Why You Need To Test Your Home For Radon ASAP
You may think you’re safe from any and all problems inside your home, but if you’ve got a radon issue, you’d better think again. A lot of people think “out of sight, out of mind” when it comes to radon and that’s absolutely the wrong mentality to take.
Radon has been tagged by the U.S. Surgeon General as the second leading cause of lung cancer in the U.S. The Surgeon General’s Office also estimates that as many as 20,000 lung cancer deaths are caused each year by radon.
If you’re wondering what radon is, it’s a naturally occurring radioactive gas that can’t be smelled or seen. As noted above, it’s the second leading cause of lung cancer behind smoking. What’s worse is that many of the health effects caused by radon aren’t noticed until years of radon exposure have already happened. Such symptoms can include:
- Shortness of breath
- Chest pains
- Weight loss that’s rapid
- Coughing up blood
If you think your home isn’t affected by radon, you’d best think again. It’s been estimated that 1 in 15 U.S. homes have radon levels that are at or above the level recommended by the Environmental Protection Agency.
So what’s the average homeowner to do to combat radon? The easiest answer is testing or radon. By testing for radon, you’re taking an important step to find out just how high the levels may be in your home. So don’t hesitate to get to your local hardware store and pick up a radon test kit.
When testing for radon, most test kits come in to forms: short term kits and long term kits Short term kits test between 2 and 90 days while long term kits test for longer than 90 days. Not only that, but there are two general categories of residential radon testing kits: passive which requires no electricity and active, which does require electricity.
If you’re wondering what the difference is, passive radon devices for testing for radon can include charcoal canisters and electret ion detectors. Both of these accumulate radon samples which are then tested to determine radon levels in a home. As you go through testing for radon in your home, find a low spot, such as your basement, to do it. If your test results show a number of four or higher, you need to act immediately.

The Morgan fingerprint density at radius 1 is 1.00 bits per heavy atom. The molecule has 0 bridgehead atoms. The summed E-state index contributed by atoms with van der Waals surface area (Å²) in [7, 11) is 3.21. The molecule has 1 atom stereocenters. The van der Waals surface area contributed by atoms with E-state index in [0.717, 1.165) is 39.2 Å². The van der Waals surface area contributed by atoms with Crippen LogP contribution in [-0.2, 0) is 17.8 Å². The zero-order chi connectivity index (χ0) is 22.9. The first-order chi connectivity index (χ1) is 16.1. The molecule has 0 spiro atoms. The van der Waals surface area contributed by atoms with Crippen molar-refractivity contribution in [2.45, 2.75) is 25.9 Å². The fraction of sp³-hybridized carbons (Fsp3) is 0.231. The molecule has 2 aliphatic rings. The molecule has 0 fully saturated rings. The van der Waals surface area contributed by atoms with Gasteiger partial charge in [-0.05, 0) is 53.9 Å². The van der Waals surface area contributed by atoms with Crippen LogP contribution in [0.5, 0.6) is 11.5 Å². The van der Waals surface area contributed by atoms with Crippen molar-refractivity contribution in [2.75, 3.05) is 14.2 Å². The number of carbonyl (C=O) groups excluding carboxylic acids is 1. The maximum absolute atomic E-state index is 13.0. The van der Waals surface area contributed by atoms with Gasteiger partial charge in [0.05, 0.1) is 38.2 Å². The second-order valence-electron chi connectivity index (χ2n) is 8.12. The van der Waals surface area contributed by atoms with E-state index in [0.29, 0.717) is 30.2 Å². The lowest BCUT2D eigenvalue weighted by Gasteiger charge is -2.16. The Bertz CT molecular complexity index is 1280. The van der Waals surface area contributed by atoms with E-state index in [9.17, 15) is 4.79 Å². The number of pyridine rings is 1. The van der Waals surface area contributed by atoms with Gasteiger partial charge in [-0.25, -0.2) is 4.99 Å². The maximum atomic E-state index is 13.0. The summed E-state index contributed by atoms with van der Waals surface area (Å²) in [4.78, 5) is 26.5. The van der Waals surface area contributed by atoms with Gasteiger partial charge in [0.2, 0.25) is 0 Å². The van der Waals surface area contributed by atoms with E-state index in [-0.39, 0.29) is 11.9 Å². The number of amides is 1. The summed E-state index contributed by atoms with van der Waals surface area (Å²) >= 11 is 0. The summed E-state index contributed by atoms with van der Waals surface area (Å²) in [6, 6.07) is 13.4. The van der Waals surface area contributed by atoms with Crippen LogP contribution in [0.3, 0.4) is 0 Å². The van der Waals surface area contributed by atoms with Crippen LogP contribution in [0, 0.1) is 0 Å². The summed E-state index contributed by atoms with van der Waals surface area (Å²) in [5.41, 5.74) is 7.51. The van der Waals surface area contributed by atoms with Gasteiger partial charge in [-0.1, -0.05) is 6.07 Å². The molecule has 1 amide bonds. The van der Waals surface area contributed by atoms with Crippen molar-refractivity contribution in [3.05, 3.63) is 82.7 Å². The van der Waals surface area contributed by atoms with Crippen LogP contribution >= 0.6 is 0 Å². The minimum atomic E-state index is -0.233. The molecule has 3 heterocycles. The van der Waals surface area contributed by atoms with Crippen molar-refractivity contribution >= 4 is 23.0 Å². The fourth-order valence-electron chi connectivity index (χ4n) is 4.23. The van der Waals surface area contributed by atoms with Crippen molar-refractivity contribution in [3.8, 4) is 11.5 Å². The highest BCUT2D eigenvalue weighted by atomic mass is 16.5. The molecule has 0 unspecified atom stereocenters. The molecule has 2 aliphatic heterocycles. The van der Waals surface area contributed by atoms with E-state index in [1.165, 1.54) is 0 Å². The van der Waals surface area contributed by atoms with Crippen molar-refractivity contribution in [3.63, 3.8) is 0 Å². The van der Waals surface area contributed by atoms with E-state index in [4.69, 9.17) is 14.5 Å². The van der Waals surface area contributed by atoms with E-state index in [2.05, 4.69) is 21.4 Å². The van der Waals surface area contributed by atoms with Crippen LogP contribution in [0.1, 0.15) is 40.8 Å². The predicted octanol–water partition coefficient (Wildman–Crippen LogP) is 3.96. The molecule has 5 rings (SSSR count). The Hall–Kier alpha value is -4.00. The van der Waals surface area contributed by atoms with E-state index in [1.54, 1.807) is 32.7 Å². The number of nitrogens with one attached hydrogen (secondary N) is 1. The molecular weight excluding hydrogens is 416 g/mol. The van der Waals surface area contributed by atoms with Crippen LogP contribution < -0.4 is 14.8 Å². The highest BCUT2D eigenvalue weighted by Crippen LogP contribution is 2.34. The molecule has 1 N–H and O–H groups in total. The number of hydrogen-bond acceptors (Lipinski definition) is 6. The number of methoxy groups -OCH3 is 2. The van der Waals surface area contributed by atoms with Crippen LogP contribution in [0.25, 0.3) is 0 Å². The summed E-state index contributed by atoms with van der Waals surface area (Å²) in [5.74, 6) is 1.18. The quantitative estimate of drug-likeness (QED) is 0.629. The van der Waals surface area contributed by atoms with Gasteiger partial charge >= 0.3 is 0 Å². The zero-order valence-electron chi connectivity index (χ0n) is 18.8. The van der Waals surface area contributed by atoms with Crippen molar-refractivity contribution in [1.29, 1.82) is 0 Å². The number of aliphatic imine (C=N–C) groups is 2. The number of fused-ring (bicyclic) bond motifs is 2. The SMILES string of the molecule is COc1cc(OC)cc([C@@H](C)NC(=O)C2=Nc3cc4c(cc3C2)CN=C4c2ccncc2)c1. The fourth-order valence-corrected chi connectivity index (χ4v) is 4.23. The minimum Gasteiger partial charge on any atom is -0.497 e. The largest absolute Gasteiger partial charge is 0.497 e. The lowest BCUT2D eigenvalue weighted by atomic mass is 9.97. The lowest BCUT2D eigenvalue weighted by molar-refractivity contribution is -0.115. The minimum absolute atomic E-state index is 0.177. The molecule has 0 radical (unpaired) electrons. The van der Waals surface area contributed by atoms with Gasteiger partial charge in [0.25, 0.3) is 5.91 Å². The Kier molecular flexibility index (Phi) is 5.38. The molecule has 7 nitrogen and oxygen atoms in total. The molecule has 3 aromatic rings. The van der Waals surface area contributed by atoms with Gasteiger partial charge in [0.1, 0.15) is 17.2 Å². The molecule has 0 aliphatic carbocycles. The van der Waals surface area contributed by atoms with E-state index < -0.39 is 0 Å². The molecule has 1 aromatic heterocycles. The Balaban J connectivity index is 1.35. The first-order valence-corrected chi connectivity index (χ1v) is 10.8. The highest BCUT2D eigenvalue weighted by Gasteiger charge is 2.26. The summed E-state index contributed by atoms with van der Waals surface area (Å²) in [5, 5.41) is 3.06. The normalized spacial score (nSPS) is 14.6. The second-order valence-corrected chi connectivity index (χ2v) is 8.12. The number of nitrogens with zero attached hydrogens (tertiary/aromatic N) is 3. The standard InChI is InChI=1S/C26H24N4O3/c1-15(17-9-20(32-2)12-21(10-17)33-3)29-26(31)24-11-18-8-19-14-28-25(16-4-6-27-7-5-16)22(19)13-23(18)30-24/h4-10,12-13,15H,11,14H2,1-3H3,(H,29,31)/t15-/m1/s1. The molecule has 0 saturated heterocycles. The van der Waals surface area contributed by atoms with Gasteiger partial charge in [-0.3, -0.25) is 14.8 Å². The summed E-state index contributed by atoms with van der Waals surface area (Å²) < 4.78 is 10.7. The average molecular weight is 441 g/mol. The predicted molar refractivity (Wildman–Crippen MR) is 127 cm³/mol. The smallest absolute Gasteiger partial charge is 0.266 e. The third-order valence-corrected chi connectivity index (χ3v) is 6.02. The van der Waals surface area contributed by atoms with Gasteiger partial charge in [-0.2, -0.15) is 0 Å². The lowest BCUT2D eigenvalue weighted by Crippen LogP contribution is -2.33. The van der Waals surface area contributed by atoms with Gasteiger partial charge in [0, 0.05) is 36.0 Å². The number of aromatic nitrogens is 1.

In the midst of testing for radon, if your tests show a number of four or higher, here are three steps you can take immediately to deal with a radon problem:
- Find a radon mitigation contractor: It’s easy for radon levels to rise in a home and it’s very hard to lower them. Doing so requires contractors with special skills of radon mitigation. You can search online to find a radon mitigation contractor or you can contact state EPA officials to find a reputable one.
- Let your RMC make a plan: Radon can affect many different types of homes, but the way they are affected are very different from one home to the next. A radon mitigation contractor will consider the style of your house along with other factors to come up with a plan for dealing with radon. As an example, if you have a basement a contractor will likely install a radon mitigation system or a heat recovery ventilator. This works to reduce radon in a home by pulling in outside air—which has lower radon levels—and expelling the air in your home.
- Maintain your RMS: Once your contractor has installed a radon mitigation system, you’re going to work to maintain it and keep your home’s radon level acceptable. That means you’ll have to check your system’s manometer and get your home tested for radon every couple of years.
By testing for your radon in your home using a quality radon test kit, you’re taking important measures to keep your home safe as well as yourself and your family. With a variety of test kits available, there’s no excuse not to test so you can avoid any nasty health problems down the road and keep a healthy home to boot.